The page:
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While doing some research on Gloria Steinem, I came across your website. Something has been bugging me for some years now. I remember when the term Ms. first became widely recognized in the late 60s and I recall that it was intended to replace both Miss and Mrs. so that a woman's marital status was not indicated as has always been the case for men.

However, even today some 40 years on, I notice that on most forms that require you to check a form of address, I see Mr., Mrs., Miss and Ms. This is totally against the original intent of the use of Ms. I usually cross out the Miss and Mrs. I have written letters to the editors of several papers and I rant about this practice whenever I can.

What else can I do??? Can your organization launch or help to launch a huge public service campaign to educate the general populace about how to use proper forms of address? And don't fall for that argument that courtesy requires us to allow a woman to be addressed as Miss or Mrs. if she prefers. That is nonsense. Language changes. Once and for all, it is Mr. for a male and Ms. for a female. Thank you.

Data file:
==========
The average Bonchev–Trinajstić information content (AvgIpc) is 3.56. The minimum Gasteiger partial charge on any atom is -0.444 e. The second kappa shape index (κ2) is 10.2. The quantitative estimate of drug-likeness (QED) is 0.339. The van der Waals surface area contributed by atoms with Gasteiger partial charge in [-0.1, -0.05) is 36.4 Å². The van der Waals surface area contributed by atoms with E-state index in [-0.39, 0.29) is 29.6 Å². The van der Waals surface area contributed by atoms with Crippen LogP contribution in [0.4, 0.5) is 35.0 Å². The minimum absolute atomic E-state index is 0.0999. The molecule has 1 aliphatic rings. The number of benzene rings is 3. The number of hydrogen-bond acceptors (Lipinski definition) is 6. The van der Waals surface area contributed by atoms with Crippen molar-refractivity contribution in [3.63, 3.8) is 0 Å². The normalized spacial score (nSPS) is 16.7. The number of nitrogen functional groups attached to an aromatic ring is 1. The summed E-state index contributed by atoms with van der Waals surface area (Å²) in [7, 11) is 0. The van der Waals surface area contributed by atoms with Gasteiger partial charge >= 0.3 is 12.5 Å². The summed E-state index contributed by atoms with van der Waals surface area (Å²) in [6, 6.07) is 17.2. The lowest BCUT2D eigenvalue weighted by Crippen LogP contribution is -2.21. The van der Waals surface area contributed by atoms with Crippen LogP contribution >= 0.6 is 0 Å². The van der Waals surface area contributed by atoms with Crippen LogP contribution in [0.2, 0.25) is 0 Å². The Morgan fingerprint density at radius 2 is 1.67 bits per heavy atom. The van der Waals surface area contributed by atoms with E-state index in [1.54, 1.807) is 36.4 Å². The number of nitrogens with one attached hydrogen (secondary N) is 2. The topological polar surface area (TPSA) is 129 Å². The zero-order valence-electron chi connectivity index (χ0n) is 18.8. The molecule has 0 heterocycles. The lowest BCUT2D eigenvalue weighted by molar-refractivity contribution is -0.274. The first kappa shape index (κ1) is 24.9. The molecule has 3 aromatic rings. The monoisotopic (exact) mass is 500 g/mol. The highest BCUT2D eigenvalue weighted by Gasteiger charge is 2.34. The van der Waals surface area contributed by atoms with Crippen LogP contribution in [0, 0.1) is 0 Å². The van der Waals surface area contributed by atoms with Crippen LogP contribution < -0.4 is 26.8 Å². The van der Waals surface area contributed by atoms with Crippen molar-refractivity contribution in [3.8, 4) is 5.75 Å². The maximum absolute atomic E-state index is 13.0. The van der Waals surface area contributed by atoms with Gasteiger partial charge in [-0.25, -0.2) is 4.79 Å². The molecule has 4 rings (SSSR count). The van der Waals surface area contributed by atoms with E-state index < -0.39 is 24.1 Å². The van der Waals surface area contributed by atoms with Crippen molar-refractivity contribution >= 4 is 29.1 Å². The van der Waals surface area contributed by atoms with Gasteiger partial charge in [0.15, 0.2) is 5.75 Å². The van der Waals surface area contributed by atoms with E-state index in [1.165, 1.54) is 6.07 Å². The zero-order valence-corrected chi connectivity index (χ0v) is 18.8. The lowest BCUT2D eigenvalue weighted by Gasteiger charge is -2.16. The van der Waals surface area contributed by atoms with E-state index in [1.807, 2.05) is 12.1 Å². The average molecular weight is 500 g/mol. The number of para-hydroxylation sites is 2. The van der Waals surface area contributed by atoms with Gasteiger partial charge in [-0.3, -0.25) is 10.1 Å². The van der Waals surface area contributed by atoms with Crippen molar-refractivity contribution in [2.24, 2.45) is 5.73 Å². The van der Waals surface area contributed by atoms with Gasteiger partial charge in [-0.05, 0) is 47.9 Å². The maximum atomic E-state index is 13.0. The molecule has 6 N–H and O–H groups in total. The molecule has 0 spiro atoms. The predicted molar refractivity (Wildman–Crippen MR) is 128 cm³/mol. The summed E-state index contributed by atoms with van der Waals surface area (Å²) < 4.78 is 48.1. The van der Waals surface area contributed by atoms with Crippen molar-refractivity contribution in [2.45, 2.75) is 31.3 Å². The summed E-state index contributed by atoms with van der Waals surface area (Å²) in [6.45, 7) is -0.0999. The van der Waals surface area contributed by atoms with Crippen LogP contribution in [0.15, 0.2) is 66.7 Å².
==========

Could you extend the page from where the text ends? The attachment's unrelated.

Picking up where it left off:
Thanks for reaching out to feminist.com and you make such a great point...and I have my own frustrations with medical forms, which ask "married" or "single" and I ask why not: "married" or "not married" — and your frustration seems to point to the same thing. With Ms., we get the same information as we do with Mr. (i.e., gender) — but by listing those other things for women we are essentially asking "Married, Single or Undecided" whereas with men, we don't get any of that. I would start with a few places and point this out to them and simply ask them to narrow the choice.

And even more...I might ask that they remove it all together. For instance, when I have the option of that, I never check it — as I feel it's pointless information, it's a formality that is only superficially enforced — only on wedding invitations and holiday cards to people actually list that information and thus it's time for us to stop "requiring" it. I will do what I can, too —but I think start small and see if the example catches on.

— Amy